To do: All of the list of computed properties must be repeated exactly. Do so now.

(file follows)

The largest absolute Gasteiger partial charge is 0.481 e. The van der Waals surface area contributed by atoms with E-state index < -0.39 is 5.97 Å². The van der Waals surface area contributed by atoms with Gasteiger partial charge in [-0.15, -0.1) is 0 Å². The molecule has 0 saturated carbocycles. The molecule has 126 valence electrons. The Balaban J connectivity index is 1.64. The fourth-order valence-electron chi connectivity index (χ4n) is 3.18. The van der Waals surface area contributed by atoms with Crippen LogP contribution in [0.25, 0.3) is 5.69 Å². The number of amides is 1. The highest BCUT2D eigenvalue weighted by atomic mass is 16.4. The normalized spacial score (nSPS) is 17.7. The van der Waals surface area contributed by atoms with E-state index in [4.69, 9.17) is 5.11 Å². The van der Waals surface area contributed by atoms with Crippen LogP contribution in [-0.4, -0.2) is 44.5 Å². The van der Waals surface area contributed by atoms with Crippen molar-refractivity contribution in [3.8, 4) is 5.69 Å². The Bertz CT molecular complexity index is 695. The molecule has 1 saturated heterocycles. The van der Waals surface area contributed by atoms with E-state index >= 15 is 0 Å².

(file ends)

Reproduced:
The largest absolute Gasteiger partial charge is 0.481 e. The van der Waals surface area contributed by atoms with E-state index < -0.39 is 5.97 Å². The van der Waals surface area contributed by atoms with Gasteiger partial charge in [-0.15, -0.1) is 0 Å². The molecule has 0 saturated carbocycles. The molecule has 126 valence electrons. The Balaban J connectivity index is 1.64. The fourth-order valence-electron chi connectivity index (χ4n) is 3.18. The van der Waals surface area contributed by atoms with Crippen LogP contribution in [0.25, 0.3) is 5.69 Å². The number of amides is 1. The highest BCUT2D eigenvalue weighted by atomic mass is 16.4. The normalized spacial score (nSPS) is 17.7. The van der Waals surface area contributed by atoms with E-state index in [4.69, 9.17) is 5.11 Å². The van der Waals surface area contributed by atoms with Crippen LogP contribution in [-0.4, -0.2) is 44.5 Å². The van der Waals surface area contributed by atoms with Crippen molar-refractivity contribution in [3.8, 4) is 5.69 Å². The Bertz CT molecular complexity index is 695. The molecule has 1 saturated heterocycles. The van der Waals surface area contributed by atoms with E-state index >= 15 is 0 Å².